Earth Science Informatics | Year: 2010

The recent Heliophysics Virtual Observatory (VxO) effort involves the development of separate observatories with a low overlap in physical domain or area of scientific specialization and a high degree of overlap in metadata management needs. VxOware is a content and metadata management system. While it is intended for use by a VxO specifically, it can also be used by any entity that manages structured metadata. VxOware has many features of a content management system and extensively uses the W3C recommendations for XML (Extensible Markup Language), XQuery (XML Query), and XSLT (Extensible Style Sheet Language Transformations). VxOware has features such as system and user administration, search, user-editable content, version tracking, and a wiki. Besides virtual observatories, the intended user-base of VxOware includes a group or an instrument team that has developed a directory structure of data files and would like to make this data, and its associated metadata, available in the virtual observatory network. One of the most powerful features of VxOware is the ability to link any type of object in the observatory to other objects and the ability for every object to be tagged. © 2010 Springer-Verlag.

Getmanov V.G.,Russian Academy of Sciences | Gvishiani A.D.,Russian Academy of Sciences | Stroker K.,National Geophysical Data Center | Mungov G.,National Geophysical Data Center
Izvestiya, Physics of the Solid Earth | Year: 2012

The problem of recognizing the time intervals with Rayleigh-wave disturbances in the signals from the depth pressure transducers of the ocean-bottom seismic stations (OBS) is considered in the context of the tsunami-warning problem. A new recognition algorithm, which makes use of the frequency-time distribution functions (FTD) of the OBS signals, and the decision-making procedure based on the comparison of the calculated and reference FTD functions are developed. The results of recognizing the Rayleigh wave disturbances in the OBS signals are presented. The suggested approach can serve as an efficient means for solving the problems of recognition and classification of the disturbances in the time series of various geophysical observations. © 2012 Pleiades Publishing, Ltd.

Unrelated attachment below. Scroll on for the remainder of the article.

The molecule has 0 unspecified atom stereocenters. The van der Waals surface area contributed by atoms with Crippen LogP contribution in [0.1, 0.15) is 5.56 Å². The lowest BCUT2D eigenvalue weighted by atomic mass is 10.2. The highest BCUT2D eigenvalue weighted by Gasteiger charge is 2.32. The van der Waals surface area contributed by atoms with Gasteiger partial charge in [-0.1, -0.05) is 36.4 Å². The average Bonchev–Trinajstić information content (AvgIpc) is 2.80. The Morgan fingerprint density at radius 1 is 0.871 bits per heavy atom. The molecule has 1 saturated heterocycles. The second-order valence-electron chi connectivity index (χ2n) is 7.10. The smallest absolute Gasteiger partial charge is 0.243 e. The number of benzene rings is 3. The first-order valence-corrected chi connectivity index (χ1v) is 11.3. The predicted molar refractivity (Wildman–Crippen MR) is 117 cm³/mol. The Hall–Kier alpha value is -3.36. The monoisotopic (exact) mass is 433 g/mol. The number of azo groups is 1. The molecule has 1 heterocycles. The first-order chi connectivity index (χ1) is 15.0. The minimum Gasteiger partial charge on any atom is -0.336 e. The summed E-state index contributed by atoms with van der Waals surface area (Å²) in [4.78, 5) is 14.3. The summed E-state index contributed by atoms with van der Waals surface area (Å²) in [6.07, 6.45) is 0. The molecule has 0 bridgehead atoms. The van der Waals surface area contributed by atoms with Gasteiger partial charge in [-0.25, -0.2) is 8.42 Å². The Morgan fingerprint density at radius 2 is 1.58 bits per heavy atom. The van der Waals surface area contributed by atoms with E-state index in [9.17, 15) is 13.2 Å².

PubMed | University of Michigan, University of Colorado at Boulder, National Geophysical Data Center, Applied Physics LaboratoryJohns Hopkins UniversityLaurelMarylandUSA and 2 more.
Type: Journal Article | Journal: Earth and space science (Hoboken, N.J.) | Year: 2016

In this data report we discuss reprocessing of the Space Technology 5 (ST5) magnetometer database for inclusion in NASAs Coordinated Data Analysis Web (CDAWeb) virtual observatory. The mission consisted of three spacecraft flying in elliptical orbits, from 27 March to 27 June 2006. Reprocessing includes (1) transforming the data into the Modified Apex Coordinate System for projection to a common reference altitude of 110km, (2) correcting gain jumps, and (3) validating the results. We display the averaged magnetic perturbations as a keogram, which allows direct comparison of the full-mission data with the solar wind values and geomagnetic indices. With the data referenced to a common altitude, we find the following: (1) Magnetic perturbations that track the passage of corotating interaction regions and high-speed solar wind; (2) unexpectedly strong dayside perturbations during a solstice magnetospheric sawtooth oscillation interval characterized by a radial interplanetary magnetic field (IMF) component that may have enhanced the accompanying modest southward IMF; and (3) intervals of reduced magnetic perturbations or calms, associated with periods of slow solar wind, interspersed among variable-length episodic enhancements. These calms are most evident when the IMF is northward or projects with a northward component onto the geomagnetic dipole. The reprocessed ST5 data are in very good agreement with magnetic perturbations from the Defense Meteorological Satellite Program (DMSP) spacecraft, which we also map to 110km. We briefly discuss the methods used to remap the ST5 data and the means of validating the results against DMSP. Our methods form the basis for future intermission comparisons of space-based magnetometer data.